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we have to get on social media. If you study the Black Lives Matter, a lot of things on view

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in camera. One day recently, I was on the plane and I was the last one to get on the plane.

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And I noticed my seat was all the way in the back. And I noticed as I was walking through the plane, everybody has some kind of social media, some kind of iPad, some kind of iPhone, some kind of something, everybody, even little children. It means that this is a world we live in a world of visual and we have to have our children get involved in the media to begin to show our story. Images make a difference as it did in 1965. It makes a difference now, number two

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About 15 or 20 years ago, Muslims were asking the question, is it permissible to vote? Is it is it allowed to vote? I will say in some instances, it is almost haram not to vote. When you understand the power of the vote, black people, they fought for the right to vote. And it is a very, very powerful tool. I want to give you an example of those black people in those years

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who are not able to vote.

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They had what they call literacy tests. Black people had to take a test to see if they're qualified to vote, I'll give you one test.

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They would ask them the question, how many bubbles in a bar of soap?

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questions that they could not answer. So therefore, number two, I will suggest to you to understand the power of the vote and the power of the law.

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I want you to think about this.

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How many of you heard of Masjid Salah in Bridgewater, New Jersey? You may have heard by now, that in Bridgewater, New Jersey,

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they had 17 churches,

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a Catholic convent,

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a Jewish synagogue,

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a Sikh temple,

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and two Hindu temples. But no masjids and the Muslims in Bridgewater wanted to build the masjid.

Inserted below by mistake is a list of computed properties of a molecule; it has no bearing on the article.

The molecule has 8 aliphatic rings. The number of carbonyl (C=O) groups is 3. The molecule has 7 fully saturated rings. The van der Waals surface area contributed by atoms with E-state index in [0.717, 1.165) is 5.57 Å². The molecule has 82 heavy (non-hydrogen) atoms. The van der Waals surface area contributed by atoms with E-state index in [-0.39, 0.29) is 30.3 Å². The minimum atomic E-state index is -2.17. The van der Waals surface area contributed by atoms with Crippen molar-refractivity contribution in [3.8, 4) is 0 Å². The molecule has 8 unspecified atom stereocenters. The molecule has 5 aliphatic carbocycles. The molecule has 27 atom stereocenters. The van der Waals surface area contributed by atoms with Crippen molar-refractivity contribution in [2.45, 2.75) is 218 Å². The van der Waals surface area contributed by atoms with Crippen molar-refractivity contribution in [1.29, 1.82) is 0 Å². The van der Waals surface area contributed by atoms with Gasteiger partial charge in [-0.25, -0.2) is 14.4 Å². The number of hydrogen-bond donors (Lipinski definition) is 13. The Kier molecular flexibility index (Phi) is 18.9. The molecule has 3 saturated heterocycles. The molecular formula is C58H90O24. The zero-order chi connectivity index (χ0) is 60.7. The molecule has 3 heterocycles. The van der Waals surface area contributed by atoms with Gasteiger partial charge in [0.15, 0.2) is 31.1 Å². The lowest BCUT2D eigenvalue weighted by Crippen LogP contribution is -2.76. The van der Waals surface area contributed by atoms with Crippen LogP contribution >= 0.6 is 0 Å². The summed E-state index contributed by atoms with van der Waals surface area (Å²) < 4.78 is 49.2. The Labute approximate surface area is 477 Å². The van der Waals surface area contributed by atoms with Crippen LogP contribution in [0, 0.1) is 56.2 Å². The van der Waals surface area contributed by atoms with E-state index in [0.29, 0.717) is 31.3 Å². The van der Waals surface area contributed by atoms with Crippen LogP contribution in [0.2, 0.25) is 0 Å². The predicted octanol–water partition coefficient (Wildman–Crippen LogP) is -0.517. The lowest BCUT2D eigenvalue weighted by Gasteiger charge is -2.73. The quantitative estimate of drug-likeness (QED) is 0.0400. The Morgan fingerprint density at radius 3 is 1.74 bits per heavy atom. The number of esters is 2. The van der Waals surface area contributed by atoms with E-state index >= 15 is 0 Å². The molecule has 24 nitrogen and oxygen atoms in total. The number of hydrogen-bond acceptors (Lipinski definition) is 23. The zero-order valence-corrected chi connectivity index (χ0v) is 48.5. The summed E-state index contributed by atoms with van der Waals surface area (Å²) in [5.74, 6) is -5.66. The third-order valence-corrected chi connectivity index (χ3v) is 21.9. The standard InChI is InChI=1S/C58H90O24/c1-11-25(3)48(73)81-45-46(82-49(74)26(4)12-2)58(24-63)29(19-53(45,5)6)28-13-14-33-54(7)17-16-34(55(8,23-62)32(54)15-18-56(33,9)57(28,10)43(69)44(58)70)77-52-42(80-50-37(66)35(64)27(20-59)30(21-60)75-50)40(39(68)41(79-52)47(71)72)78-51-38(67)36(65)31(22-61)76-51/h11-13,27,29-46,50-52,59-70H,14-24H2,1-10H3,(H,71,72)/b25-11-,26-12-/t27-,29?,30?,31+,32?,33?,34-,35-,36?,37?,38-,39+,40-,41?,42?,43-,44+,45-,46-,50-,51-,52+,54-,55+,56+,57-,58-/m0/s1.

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And they went to a place that was zoned for a Masjid.

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And when they went back to the city council to say that we want to build a Masjid the city council said, because the people said, we don't want no Muslims here. And they refuse to give them the permit to build the masjid.

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What did the Muslims do? They understood the law.

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They understood the First Amendment of the Constitution of the United States of America.

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You have the right freedom of press freedom of religion.

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You have the right freedom of the press, freedom of speech,

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And you have the right to petition the government for redress of grievances. So those Muslims in Bridgewater, they sued the government of that town Bridgewater. And they made a settlement. And as a result of the settlement, the Muslims got 15 acres of land in a better property that they had originally wanted. And they won a settlement of $7,750,000. Because they understood the law, and they practice the law. So brothers and sisters,

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learn the law, learn the law of the land.

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I close with this.

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Paul Sperry wrote in his book,

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He was concerned about the Muslims and alliances.

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And he says that the Muslims and the Black Caucus will make a natural Alliance. And I'm saying to you today that we should work for justice, not so that we get allies. But we should work for justice, because working for justice is what we're supposed to do.

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I leave you with our response that responsibility that we have.

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What are we here to do in America?

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quantum cried on my

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roof, what can happen on an unmanned cargo to me No.

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You are the best people evolved for mankind because you enjoying the good and you forbid the evil and you believe in a law. That is our command. Our command is to stand up in this country and wherever. Stand up and tell the truth truth to power. Don't be afraid. And may Allah subhana wa Thrall bless you and bless your family all of me, Sir Alec